Future of the sage-grouse depends largely on people's ability and willingness to maintain habitat vital to its needs. Sage-grouse are habitat-specific to 1 particular plant type in meeting their life requirements. Destruction of habitat has been the basic cause of sage-grouse decrease throughout the West .
Sage-grouse once occurred virtually everywhere there was sagebrush. Sage-grouse have declined primarily because of loss of habitat due to overgrazing, elimination ofsagebrush, and land development . Sage-grouse populations began declining from 1900 to 1915, when livestock utilization of sagebrush rangeland was heavy . In the 1950's and 1960's, land agencies adopted a policy of aggressive sagebrush control to convert sagebrush types to grassland. Chaining, frequent fire, and herbicide treatments reduced sagebrush by several million acres, and sage-grouse numbers plummeted drastically [23,85]. Conversion of sagebrush types to grassland has since been brought into question as a management practice for both wildlife and livestock [65,66,108,124].
Daubenmire  questions removal of sagebrush as a management tactic and lists 6 concerns:
1. There is little evidence to indicate the extent to which the desired grass increase (measured shortly after shrub eradication) is maintained.
2. Protection afforded many grass plants by dense clumps of shrubs is the sole reason why any perennial grass remains on much of the depleted ranges. Sagebrush elimination opens the way to complete destruction of perennial grass by overuse.
3. Studies in Washington  have shown that for more than 4 months in the summer, big sagebrush uses only water that has percolated through the soil profile below the reach of grass roots. Removal of sagebrush allows some minerals to migrate permanently below the reach of grass roots.
4. Removing sagebrush eliminates certain elements of avifauna. While rearing their young, these birds drain insect populations. Increased insects may damage the residual grass.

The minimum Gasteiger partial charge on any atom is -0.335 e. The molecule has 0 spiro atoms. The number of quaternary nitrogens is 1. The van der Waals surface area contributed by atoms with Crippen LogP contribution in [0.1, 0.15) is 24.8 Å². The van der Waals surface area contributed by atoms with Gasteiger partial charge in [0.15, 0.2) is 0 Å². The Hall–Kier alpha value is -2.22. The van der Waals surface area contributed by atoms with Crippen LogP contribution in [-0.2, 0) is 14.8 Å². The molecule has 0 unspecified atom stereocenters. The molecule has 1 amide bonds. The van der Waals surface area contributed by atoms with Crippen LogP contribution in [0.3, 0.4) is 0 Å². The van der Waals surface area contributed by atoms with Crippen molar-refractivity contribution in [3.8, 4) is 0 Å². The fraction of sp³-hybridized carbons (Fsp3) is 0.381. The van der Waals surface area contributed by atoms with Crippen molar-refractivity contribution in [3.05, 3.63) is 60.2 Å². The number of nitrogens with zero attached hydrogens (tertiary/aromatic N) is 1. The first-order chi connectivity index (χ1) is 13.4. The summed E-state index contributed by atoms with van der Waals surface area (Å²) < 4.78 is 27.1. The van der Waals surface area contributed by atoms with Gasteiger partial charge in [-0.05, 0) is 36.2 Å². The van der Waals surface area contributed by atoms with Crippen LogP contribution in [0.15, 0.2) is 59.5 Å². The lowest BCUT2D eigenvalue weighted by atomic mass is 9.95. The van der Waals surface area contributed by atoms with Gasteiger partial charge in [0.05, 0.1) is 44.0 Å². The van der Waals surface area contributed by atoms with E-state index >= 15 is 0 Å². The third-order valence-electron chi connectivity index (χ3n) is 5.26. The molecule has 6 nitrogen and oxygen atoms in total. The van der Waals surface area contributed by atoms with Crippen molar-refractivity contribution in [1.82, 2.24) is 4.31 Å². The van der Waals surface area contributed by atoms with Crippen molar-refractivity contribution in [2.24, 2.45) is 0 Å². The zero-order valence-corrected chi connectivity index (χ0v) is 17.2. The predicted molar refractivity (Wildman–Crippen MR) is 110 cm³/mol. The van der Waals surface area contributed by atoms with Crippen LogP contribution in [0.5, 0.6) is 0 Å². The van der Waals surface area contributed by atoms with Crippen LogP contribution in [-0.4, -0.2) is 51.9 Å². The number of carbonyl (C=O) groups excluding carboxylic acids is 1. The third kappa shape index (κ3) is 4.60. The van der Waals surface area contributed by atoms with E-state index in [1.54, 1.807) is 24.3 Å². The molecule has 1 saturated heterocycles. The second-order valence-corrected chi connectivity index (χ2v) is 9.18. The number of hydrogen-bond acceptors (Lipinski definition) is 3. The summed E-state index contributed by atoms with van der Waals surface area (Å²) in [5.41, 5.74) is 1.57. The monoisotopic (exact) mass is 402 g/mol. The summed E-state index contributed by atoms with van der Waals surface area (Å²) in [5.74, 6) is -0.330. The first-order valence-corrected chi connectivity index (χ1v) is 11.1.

5. When sagebrush is removed by herbicidal sprays, certain perennial broadleaved forbs are heavily damaged or eliminated.
6. In some areas sagebrush promotes the uniform accumulation of snow and delays its melting.
Call  states:
"Any land use practice which has as its objective the permanent elimination of sagebrush and establishment of grasses in the Mountain West will ultimately reduce the collective carrying capacity of that range for livestock, elk, mule deer, antelope, sage-grouse, and many smaller species of wildlife."
For detailed information on individual species of sagebrush and effects of various control measures on those species, see the summary for each species in FEIS.See Fire Effects and Management for information on fire and sage-grouse.
- 23. Call, Mayo W. 1979. Habitat requirements and management recommendations for sage grouse. Denver, CO: U.S. Department of the Interior, Bureau of Land Management, Denver Service Center. 37 p. 
- 65. Johnsgard, Paul A. 1973. Grouse and quails of North America. Lincoln, NE: University of Nebraska Press. 553 p. 
- 66. Johnsgard, Paul A. 1983. The grouse of the world. Lincoln, NE: University of Nebraska. 413 p. 
- 92. Patterson, Robert L. 1952. The sage grouse in Wyoming. Federal Aid to Wildlife Restoration Project 28-R. Denver, CO: Sage Books, Inc. 341 p. 
- 108. Schneegas, Edward R. 1967. Sage grouse and sagebrush control. Transactions, North American Wildlife Conference. 32: 270-274. 
- 85. Mattise, Samuel N. 1995. Sage grouse in Idaho: Forum '94. Technical Bulletin No. 95-15. Boise, ID: U.S. Department of the Interior, Bureau of Land Management, Idaho State Office. 10 p. 
- 35. Daubenmire, R. 1970. Steppe vegetation of Washington. Technical Bulletin 62. Pullman, WA: Washington State University, College of Agriculture; Washington Agricultural Experiment Station. 131 p. 
- 36. Daubenmire, R. 1972. Annual cycles of soil moisture and temperature as related to grass development in the steppe of eastern Washington. Ecology. 53(3): 419-424. 
- 60. Hamerstrom, Frederick; Hamerstrom, Frances. 1961. Status and problems of North American grouse. The Wilson Bulletin. 73(3): 284-294. 
- 124. Wallestad, Richard. 1975. Life history and habitat requirements of sage grouse in central Montana. Helena, MT: Montana Department of Fish and Game. 65 p. In cooperation with: U.S. Department of the Interior, Bureau of Land Management. 
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